Responsibilities of a Diplomatic Officer

Diplomatic Officers might have to reassure American families in overseas crises.
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A diplomatic officer works for the U.S. Department of State, which is the lead government agency implementing U.S. foreign policy. According to the Department’s website, it has missions in 265 locations around the world. Its core duties are to promote the national interest around the globe and support U.S. economic and commercial interests in foreign locations. A diplomatic officer in the State Department can discharge her duties in one of five career tracks.

Consular Officers

    Consular officers are usually based overseas. According to the State Department’s website, they are responsible for assisting U.S. citizens in foreign countries. All diplomatic officer roles require sound judgment and fortitude under pressure. For a consular officer, though, these qualities are particularly important because they have to provide reassurance to people who may have been traumatized or are suffering from shock. If necessary, the consular officers are responsible for organizing the evacuation of U.S. citizens. Other responsibilities include countering illegal immigration and transnational fraud, facilitating foreign adoption, and dealing with contingencies such as cross-border child abduction.

Economic Officers

    Economic officers may be based overseas or in the U.S. Their primary responsibilities are to promote trade relations with other countries. According to the U.S. State Department’s careers website, some economic officers come from the private sector, which gives them an advantage in developing relations with foreign companies, getting to know foreign markets, and then applying that knowledge to the advantage of U.S. firms working abroad. An economic officer’s responsibilities will also extend to looking at technological, energy and climate-change issues and how they impact U.S. foreign policy.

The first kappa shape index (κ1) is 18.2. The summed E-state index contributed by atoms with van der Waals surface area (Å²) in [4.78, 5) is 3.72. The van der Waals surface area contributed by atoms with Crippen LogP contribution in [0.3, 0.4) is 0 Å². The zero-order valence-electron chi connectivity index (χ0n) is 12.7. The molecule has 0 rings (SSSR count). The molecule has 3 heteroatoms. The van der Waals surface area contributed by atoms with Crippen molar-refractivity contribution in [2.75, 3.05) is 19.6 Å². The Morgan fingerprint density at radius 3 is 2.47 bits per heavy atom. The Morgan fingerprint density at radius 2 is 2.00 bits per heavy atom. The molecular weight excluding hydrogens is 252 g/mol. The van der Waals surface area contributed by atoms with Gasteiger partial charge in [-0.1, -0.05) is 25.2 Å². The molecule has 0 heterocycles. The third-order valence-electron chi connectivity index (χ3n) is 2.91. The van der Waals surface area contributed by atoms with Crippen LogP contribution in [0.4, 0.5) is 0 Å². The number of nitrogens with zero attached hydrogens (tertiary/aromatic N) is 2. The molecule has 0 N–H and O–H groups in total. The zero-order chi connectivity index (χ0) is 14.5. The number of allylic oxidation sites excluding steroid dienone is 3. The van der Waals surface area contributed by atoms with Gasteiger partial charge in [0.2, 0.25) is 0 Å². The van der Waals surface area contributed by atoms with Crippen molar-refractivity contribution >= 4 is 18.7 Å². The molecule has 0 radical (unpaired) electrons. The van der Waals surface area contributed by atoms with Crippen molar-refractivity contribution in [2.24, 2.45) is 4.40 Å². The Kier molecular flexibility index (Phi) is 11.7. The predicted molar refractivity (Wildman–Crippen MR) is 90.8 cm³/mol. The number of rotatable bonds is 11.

Management Officers

    Management officers manage embassies and consulates. They have regular managerial responsibilities. They manage properties, budgets and are also people managers. They need to be highly resourceful, having to deal with crises and contingencies in other countries. They are responsible for the smooth running of embassy operations, and they ensure security in U.S. embassies and consulates. Finally, they are responsible for routine services agreements with the host country and local businesses.

Political Officer

    Political officers manage the details of U.S. foreign policy implementation. A key responsibility is engaging foreign governments to win agreements on shared aims. A political officer has to develop a network of contacts that could be political or non-political, but must be beneficial to U.S. interests. She must also analyze political developments in the host country and report back to senior State Department officials. Finally, she has to work with other diplomatic officers to facilitate VIP visits to the host country.

Public Diplomacy Officers

    The key responsibility of public diplomacy officers is to manage the perception of the U.S. in the host country. This is very largely a media-management job; they’re charged with ensuring the right message is carried in the foreign press. They have to build a network of media professionals, politicians and opinion formers, and engage that network with a positive image of America. The State Department's website reports that public diplomacy officers also work with political officers to help promote good relations with the host country.

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